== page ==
- Introduction to Focus:Genius
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One day, quite some time ago, I happened on a photograph of Napoleon's youngest brother, Jerome, taken in 1852. And I realized then, with an amazement I have not been able to lessen since: "I am looking at eyes that looked at the Emperor." Sometimes I would mention this amazement, but since no one seemed to share it, nor even to understand it (life consists of these little touches of solitude), I forgot about it. My interest in Photography took a more cultural turn. I decided I liked Photography in opposition to the Cinema, from which I nonetheless failed to separate it. This question grew insistent. I was overcome by an "ontological" desire: I wanted to learn at all costs what Photography was "in itself," by what essential feature it was to be distinguished from the community of images. Such a desire really means that beyond the evidence provided by technology and usage, and despite its tremendous contemporary expansion, I wasn't sure that Photography existed, that it had a "genius" of its own.—Roland Barthes, Camera Lucida (1981)
The intangible, ineffable qualities of genius are those which compel us to ponder its nature and presentation. Genius, as a figural concept, stands hand in hand with the muse, as she is often capricious and cursed. One's genius and society's bestowal of that title upon someone comes and goes, fleeting, sometimes, as a Snapchat. And yet, the new book by Kay Redfield Jamison, best-selling author and chaired professor of psychiatry at the Johns Hopkins University School of Medicine, is boldly entitled and oriented to popular and credentialed audiences alike, Robert Lowell, Setting the River on Fire: A Study of Genius, Mania, and Character. Like the poor as Jesus said, genius appears to be always with us.
Similarly, as with the hero, genius, as a title, gets over-used and hence diluted. We call sports figures geniuses for the way they pass a ball or manage their media presence. We call our politicians geniuses when they say anything potentially deemed to make practical sense. Genius is the opposite of those things. It can't be held, caught, or simply spoken. It is the essence of a person. In this issue of the American Book Review, we have assembled the advanced work of literary critics focused on genius. The result is a multi-faceted contemporary exploration of the term.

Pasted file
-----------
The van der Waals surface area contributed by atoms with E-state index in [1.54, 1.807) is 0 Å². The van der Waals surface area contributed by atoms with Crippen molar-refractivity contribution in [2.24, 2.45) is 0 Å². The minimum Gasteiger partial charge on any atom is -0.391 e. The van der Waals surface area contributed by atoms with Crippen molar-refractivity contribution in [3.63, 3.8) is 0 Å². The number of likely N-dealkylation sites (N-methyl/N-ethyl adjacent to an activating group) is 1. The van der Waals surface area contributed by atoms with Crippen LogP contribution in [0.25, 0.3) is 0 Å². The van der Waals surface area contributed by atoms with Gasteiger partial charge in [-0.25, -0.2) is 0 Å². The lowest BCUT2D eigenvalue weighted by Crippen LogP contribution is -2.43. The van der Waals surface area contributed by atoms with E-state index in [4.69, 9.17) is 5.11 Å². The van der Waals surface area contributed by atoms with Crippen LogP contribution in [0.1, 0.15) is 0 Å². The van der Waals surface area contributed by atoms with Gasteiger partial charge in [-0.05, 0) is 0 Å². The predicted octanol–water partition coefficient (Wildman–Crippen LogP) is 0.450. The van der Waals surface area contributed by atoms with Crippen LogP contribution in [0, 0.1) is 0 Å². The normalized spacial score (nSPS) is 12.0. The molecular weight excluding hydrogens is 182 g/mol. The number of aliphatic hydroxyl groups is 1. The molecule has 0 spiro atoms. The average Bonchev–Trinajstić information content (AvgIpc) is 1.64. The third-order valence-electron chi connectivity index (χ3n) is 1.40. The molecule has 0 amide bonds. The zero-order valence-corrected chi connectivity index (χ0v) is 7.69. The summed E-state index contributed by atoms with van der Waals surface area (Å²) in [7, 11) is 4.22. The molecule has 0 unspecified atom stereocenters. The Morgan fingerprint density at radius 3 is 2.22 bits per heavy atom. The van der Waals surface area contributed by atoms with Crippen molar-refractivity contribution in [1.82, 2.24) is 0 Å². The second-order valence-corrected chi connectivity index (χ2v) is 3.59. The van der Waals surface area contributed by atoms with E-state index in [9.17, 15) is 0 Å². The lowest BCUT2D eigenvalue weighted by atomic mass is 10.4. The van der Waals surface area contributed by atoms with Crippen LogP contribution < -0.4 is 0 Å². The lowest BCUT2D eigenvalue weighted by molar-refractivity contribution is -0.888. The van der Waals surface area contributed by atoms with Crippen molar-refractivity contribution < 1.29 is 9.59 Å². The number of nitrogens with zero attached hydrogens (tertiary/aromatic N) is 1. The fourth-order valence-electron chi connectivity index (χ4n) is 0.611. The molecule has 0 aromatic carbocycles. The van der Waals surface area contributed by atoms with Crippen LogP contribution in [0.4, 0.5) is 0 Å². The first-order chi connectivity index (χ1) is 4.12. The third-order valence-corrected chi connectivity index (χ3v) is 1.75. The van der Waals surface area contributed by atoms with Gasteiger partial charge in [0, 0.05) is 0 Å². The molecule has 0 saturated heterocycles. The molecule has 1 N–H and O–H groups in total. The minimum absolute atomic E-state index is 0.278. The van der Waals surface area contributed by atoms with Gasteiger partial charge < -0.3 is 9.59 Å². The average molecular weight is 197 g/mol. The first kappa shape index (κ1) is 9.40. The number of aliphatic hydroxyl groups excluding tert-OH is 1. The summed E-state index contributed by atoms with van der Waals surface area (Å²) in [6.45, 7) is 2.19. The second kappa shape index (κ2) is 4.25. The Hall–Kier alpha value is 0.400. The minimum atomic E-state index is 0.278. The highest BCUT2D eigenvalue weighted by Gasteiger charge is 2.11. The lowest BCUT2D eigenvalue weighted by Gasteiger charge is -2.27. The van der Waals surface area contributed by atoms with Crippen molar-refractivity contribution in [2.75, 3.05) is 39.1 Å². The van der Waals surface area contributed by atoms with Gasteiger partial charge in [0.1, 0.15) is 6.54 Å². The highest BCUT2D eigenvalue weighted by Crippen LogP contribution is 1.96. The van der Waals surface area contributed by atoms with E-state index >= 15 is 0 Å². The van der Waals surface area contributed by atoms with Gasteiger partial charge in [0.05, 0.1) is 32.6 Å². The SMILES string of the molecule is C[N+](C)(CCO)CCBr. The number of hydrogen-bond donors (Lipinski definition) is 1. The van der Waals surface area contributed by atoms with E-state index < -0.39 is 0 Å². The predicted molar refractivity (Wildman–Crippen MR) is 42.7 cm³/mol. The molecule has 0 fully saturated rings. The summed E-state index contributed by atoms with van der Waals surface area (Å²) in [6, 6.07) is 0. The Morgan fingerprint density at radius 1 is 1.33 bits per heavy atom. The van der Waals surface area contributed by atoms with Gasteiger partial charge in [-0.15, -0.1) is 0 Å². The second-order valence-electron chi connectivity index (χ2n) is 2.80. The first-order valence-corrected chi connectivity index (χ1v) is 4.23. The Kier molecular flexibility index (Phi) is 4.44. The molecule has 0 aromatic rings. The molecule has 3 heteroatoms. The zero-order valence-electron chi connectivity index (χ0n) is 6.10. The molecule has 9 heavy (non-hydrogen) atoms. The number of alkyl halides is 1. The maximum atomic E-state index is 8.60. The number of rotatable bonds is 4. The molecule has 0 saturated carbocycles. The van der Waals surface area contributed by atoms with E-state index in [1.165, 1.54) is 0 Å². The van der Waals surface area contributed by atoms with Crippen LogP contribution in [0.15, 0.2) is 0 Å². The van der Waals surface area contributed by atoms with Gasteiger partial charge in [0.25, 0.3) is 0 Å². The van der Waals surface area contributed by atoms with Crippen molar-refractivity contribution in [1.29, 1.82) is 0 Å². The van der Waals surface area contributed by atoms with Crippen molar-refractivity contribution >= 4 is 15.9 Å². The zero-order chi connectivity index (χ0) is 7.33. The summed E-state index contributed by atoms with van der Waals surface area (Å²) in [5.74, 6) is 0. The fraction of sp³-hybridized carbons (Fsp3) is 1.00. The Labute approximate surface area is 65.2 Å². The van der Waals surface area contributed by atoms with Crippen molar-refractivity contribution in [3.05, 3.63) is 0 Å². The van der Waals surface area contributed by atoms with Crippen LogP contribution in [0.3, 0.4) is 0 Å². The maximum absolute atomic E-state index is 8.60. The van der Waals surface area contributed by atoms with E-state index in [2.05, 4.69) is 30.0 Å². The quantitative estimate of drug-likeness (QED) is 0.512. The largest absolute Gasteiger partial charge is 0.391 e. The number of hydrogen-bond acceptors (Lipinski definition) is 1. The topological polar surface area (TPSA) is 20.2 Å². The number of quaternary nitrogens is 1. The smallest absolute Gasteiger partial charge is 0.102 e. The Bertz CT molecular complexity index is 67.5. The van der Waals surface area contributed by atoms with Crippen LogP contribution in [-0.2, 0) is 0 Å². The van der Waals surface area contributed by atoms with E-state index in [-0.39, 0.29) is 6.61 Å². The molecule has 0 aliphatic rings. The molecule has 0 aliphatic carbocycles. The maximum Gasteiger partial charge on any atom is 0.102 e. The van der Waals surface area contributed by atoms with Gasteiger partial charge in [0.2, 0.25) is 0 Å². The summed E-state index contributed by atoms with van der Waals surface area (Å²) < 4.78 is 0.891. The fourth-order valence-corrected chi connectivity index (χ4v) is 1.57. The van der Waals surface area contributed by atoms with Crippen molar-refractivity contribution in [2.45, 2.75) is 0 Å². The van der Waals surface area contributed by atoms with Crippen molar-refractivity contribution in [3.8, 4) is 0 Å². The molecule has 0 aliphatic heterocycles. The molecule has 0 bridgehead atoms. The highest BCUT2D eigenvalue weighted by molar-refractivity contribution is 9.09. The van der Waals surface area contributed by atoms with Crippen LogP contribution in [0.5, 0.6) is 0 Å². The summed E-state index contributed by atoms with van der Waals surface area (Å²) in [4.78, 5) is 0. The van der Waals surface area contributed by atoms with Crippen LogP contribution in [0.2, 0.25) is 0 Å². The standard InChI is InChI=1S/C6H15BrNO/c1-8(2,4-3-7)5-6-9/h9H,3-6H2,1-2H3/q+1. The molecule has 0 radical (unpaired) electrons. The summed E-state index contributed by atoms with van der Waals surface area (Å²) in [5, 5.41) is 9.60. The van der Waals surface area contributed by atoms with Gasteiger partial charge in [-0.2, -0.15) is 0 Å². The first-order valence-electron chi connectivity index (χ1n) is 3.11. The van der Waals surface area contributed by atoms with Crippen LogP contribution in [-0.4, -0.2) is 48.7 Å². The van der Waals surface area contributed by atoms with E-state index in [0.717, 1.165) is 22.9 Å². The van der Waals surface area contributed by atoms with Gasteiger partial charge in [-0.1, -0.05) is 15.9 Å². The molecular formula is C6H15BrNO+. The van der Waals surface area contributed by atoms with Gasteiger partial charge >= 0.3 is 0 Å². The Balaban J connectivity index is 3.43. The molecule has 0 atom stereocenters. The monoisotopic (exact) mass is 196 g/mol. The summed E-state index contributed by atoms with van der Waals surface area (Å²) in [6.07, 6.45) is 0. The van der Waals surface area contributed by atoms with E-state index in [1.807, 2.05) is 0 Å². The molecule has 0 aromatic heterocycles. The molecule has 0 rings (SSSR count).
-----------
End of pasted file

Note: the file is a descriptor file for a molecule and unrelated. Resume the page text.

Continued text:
Robert Tally's piece, "An Anagogical Education" advocates for the need of critical genius in light of the drive toward "utility" in liberal arts education. He fights this Benthemesque initiative by advocating for criticism as a vocation, acknowledging the religious overtones of the word. Using Dante, Tally revitalizes the term "anagoge" as a form of genius and ends by endorsing the necessary inclusion of utility in the liberal arts to produce the type of genius of mind that is needed for critical inquiry in the contemporary world.
Jeffrey Di Leo, in his piece, "Publishing Genius," also looks at a somewhat utilitarian function of genius, publishing. Di Leo's piece explores two films: The Scoundrel (1935) about the life of Modernist publisher Horace Liveright, and Max Perkins: Editor of Genius (2016) about Tom Wolff's famous editor. Di Leo makes the point that neither film is able to capture the true geniuses of the men on whom the films focus. His comparison of editors and publishers to the under-appreciation "stage crew" of a theatrical production calls us to question the very nature of art making and genius. Is there really only one genius or is true genius a kind of artistic teamwork?
Daniel T. O'Hara's "The Stakes of Genius" also explores the idea of genius in contemporary society, by applying the theory set forth by Catherine Malabou in her latest book, Before Tomorrow: Epigensis and Rationality. As O'Hara explains, according to Malabou, epigenesist is the means through which reason takes shape in twentieth century philosophy, criticism and even neuroscience. O'Hara deftly uses Malabou's argument to prove the genius of Kant and then makes the leap to show the concept at...